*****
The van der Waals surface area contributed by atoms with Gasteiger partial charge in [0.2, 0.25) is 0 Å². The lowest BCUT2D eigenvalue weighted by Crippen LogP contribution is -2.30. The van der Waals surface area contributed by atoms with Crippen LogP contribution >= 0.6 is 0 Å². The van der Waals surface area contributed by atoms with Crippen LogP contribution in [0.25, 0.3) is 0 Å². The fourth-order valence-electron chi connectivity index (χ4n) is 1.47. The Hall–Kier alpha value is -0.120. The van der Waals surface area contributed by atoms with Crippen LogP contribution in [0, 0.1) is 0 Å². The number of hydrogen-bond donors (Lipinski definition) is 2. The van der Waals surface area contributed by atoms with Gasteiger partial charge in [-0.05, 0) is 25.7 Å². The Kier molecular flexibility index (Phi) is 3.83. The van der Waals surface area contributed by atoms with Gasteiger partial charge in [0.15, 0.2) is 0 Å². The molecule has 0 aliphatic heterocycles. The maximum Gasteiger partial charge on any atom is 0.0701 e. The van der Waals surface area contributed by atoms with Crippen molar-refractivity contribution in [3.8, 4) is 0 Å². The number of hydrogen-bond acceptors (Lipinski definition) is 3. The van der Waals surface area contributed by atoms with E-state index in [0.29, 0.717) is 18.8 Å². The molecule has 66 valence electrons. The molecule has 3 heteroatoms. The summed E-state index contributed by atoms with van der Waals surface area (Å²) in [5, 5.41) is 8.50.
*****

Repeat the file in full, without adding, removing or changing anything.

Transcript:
The van der Waals surface area contributed by atoms with Gasteiger partial charge in [0.2, 0.25) is 0 Å². The lowest BCUT2D eigenvalue weighted by Crippen LogP contribution is -2.30. The van der Waals surface area contributed by atoms with Crippen LogP contribution >= 0.6 is 0 Å². The van der Waals surface area contributed by atoms with Crippen LogP contribution in [0.25, 0.3) is 0 Å². The fourth-order valence-electron chi connectivity index (χ4n) is 1.47. The Hall–Kier alpha value is -0.120. The van der Waals surface area contributed by atoms with Crippen LogP contribution in [0, 0.1) is 0 Å². The number of hydrogen-bond donors (Lipinski definition) is 2. The van der Waals surface area contributed by atoms with Gasteiger partial charge in [-0.05, 0) is 25.7 Å². The Kier molecular flexibility index (Phi) is 3.83. The van der Waals surface area contributed by atoms with Gasteiger partial charge in [0.15, 0.2) is 0 Å². The molecule has 0 aliphatic heterocycles. The maximum Gasteiger partial charge on any atom is 0.0701 e. The van der Waals surface area contributed by atoms with Crippen molar-refractivity contribution in [3.8, 4) is 0 Å². The number of hydrogen-bond acceptors (Lipinski definition) is 3. The van der Waals surface area contributed by atoms with E-state index in [0.29, 0.717) is 18.8 Å². The molecule has 66 valence electrons. The molecule has 3 heteroatoms. The summed E-state index contributed by atoms with van der Waals surface area (Å²) in [5, 5.41) is 8.50.